Getting Home On January 1
Eric J. Plosky
It’s an hour or two into the year 2000, and you’re beginning to freeze your Beantown patootie off after a night of raucous millennial celebration. Time to go home!
Better hurry up and wait -- the T won’t be in any particular rush to get you there.
This New Year’s Eve is expected to be one of the most active nights in Boston memory; hundreds of thousands will be out on the street for First Night events and other Y2K festivities. Naturally, given the unique circumstances surrounding this Dec. 31, one would think that the T would run all night, thereby making an exception to its normal operating hours, which end at about 12:30 AM. But the brains at MBTA headquarters figure that not even the once-in-a-thousand-years turnout expected on New Year’s Eve is enough reason to institute frequent service throughout the night.
Oh, there will be service -- it’s not that the T wants to force you to hoof it. According to the MBTA’s web site, for example, Red Line trains should operate at 18-minute intervals between 2:00 and 6:00 AM; the No. 1 bus will run at 35-minute intervals. Other buses and subway lines, including the Green Line, will provide similar service. It’s obvious, though, that such infrequent service will simply not be enough.
Urban transit systems in metropolitan areas are often overburdened following the conclusion of major events. If you’ve ever tried to board a Green Line trolley at North Station following a Celtics or Bruins game, you know precisely what I mean. Considering that this New Year’s Eve, in terms of participants, is likely to be the equivalent of at least a dozen packed-to-the-gills Fleet Centers, 18-minute service on the Red Line surely will be insufficient to avert a transportation catastrophe.
Sure, Boston isn’t used to operating its transit system throughout the night. But neither is San Francisco, which is nonetheless planning all sorts of extra BART service on New Year’s Eve. In fact, to make travel easier, BART last month began selling “Millennium Flash Passes” -- $5.00 tickets good for unlimited travel between 6:00 PM on Dec. 31 and 6 PM on Jan. 1. The T, of course, would never have thought of that.
Neither has the T followed Chicago’s example. The Chicago Transit Authority, in addition to providing extra service on buses and trains, will charge ‘millennium revelers’ only a one-cent fare. On the CTA website, chairman Valerie Jarrett wisely says, “The Penny Ride program encourages customers to make the CTA their ‘designated driver’ on this busy holiday.” Boston considers this concept alien.
London Transport, although unaccustomed to round-the-clock service, will also operate throughout the night. Last month, in polite British, LT actually posted on its web site an apology to customers -- it seems that despite the agency’s desire to provide the best possible New Year’s Eve service, it is simply impossible, due to the limits of signaling and switching technologies, to run more than twenty trains an hour. The Piccadilly Line will run under Trafalgar Square every three minutes, the Red Line will stop at Kendall every 18 minutes -- and London Transport posted an apology? How comical. Still, don’t bother looking for it; LT removed the apology from its web site -- to make room for an announcement stating that all transit service will be free on Dec. 31 and Jan. 1.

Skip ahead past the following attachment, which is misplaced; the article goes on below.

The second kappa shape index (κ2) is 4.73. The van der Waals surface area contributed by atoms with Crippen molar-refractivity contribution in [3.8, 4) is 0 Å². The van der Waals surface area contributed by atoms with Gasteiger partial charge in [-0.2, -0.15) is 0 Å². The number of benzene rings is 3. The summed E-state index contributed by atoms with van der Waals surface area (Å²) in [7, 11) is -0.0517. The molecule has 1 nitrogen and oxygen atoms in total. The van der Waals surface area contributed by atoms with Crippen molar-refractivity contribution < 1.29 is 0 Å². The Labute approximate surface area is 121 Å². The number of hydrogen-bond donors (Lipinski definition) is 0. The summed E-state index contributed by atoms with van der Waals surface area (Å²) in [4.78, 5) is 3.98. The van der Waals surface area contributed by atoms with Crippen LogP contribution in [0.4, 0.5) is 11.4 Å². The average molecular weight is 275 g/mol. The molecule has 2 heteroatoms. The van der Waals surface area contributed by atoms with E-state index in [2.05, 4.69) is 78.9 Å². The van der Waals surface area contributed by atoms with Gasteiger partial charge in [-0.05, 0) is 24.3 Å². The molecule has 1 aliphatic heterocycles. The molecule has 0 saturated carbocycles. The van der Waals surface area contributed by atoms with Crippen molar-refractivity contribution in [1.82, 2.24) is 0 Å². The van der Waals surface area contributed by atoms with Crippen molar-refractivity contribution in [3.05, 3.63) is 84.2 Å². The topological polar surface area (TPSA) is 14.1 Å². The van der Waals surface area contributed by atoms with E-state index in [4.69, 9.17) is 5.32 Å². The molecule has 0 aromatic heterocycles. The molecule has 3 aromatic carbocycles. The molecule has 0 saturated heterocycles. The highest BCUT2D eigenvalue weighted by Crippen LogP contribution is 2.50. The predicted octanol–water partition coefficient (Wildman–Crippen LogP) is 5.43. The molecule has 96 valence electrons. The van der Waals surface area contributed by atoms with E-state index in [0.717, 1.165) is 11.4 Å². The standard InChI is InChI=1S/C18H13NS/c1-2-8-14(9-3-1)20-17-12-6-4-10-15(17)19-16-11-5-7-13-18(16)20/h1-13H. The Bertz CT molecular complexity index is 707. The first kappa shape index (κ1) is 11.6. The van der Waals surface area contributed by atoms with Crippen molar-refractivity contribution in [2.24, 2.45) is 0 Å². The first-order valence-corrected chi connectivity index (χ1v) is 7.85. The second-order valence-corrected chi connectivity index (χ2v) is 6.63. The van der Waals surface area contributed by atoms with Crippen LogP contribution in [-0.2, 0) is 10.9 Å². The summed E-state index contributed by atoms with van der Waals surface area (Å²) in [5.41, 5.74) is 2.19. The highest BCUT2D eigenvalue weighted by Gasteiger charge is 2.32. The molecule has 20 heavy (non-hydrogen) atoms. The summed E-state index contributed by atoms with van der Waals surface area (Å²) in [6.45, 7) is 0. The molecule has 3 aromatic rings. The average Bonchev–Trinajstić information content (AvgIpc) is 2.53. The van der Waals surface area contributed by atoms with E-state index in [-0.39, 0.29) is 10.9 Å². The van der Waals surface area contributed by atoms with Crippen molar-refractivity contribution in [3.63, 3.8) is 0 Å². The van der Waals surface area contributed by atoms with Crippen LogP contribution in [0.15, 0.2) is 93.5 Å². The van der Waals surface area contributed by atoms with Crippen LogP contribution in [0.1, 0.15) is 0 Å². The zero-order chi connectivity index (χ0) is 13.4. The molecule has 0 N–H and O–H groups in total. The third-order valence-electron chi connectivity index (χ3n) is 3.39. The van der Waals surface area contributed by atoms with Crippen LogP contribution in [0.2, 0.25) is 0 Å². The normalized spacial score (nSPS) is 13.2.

Boston will not have frequent, free transit service this New Year’s. Boston will have a terrific mess on its hands; several hundred thousand New Year’s revelers will have a whale of a time getting home. T stations will be swamped with people waiting to buy tokens and to board trains; the streets will overflow with freezing, increasingly irritable masses. And, most dangerously, tens of thousands will get into cars -- designated drivers and otherwise.
If it really aspires to “world city” status, Boston should look to world cities like San Francisco, Chicago and London for some transportation advice, at least for this New Year’s. And there’s always New York, of course, whose 24-hour subway and bus service makes the special case of New Year’s Eve just another ordinary couple of hours’ worth of New York minutes. Ever wonder how a million people can crowd into Times Square to watch the ball drop, and then get home without utter pandemonium? The subway is what makes it possible. Boston would do well to remember that the same is true here.